I Hear We Have Teeth Down There, Too…
New York Times Op-Ed columnist, Gail Collins, writes about the new dialogue that has sprung open, thanks to the blunderous comments made recently by Representative Todd Akin of Missouri. In her article, “The Sexual Spirit of ’76″ she says:
In very few words, Akin managed to make three points. One was that rape victims can’t get pregnant. This theory goes back to our forefathers, who believed that in order for our foremothers to conceive, “the womb must be in a state of delight.”
Part two was Akin’s mention of “legitimate rape.” This is the piece that had every mainstream Republican honcho in the country calling on Akin to drop out of the race. Karl Rove pulled the plug on his money. Paul Ryan reportedly got on the phone and begged Akin to go away for the good of the team. (The team, or at least the Paul Ryan part of it, had once sponsored anti-abortion legislation with Akin that referred to “forcible rape” in the same cringe-inducing fashion.)
But it’s the third point in Akin’s comment that’s really important for this election. Before he got sidetracked into colonial-era biology, the veteran House member was trying to explain why he opposes abortion even in the case of rape. “But let’s assume that maybe that didn’t work or something,” Akin said, referring to the miraculous female shutdown mechanism that he’d discovered. The rapist, he continued, should be punished, but not “the child.”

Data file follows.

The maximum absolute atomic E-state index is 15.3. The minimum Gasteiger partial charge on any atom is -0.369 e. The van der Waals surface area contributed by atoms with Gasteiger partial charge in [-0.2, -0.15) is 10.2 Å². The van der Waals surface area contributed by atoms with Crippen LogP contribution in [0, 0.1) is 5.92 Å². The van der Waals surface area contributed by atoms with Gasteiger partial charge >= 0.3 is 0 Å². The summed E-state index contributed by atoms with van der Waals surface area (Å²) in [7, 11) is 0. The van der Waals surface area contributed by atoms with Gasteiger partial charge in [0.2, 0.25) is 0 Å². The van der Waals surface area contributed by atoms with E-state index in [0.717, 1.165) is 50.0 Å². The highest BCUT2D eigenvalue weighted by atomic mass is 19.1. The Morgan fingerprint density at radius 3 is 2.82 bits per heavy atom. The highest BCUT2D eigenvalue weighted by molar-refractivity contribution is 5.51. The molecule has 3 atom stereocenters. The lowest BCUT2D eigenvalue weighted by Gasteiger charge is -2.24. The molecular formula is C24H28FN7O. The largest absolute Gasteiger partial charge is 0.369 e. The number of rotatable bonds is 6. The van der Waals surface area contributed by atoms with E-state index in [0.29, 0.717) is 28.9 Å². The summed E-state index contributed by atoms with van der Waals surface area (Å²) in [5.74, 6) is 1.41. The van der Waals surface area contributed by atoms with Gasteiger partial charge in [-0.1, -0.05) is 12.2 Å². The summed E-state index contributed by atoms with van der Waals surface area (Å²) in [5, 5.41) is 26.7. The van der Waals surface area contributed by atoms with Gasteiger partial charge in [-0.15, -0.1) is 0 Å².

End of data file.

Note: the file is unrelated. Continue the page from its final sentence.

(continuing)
Politicians who say they oppose all abortions are making perfect sense, except for the part where they try to impose their doctrinal beliefs on the vast majority of the country, which does not share that particular religious conviction. It’s the abortion-except-for-rape-and-incest position that doesn’t compute. Rape victims, yes, but not a 14-year-old who was impregnated by her 15-year-old boyfriend? The impoverished mother of six kids whose birth control method failed? There’s no way to set the worthy-of-compassion bar unless you trust women to set it for themselves.
Maybe Akin’s real sin is that he exposed the phoniness of the rape-and-incest exception, which is just an attempt to make radical extremism look moderate. That and the theory of the delighted womb.
And much like the vampires of True Blood who, in the presence of threat, protract fangs to show their enemy that they are capable of killing — if need be, we women also have very sharp teeth at the ready, stored in our nether regions as well. In the same way that our bodies shut down during rape, disallowing us from getting pregnant, we can also activate our mythic fangs…or can we?
Oh wait…no, I was wrong. We actually don’t have superpowers which means that when healthy sperm meets a healthy egg under mostly any circumstance, we still have the same chance of getting pregnant with a a child that will forever remind us of how we don’t have superpowers.
Read the full article, “The Sexual Spirit of ’76″ by Gail Collins of The New York Times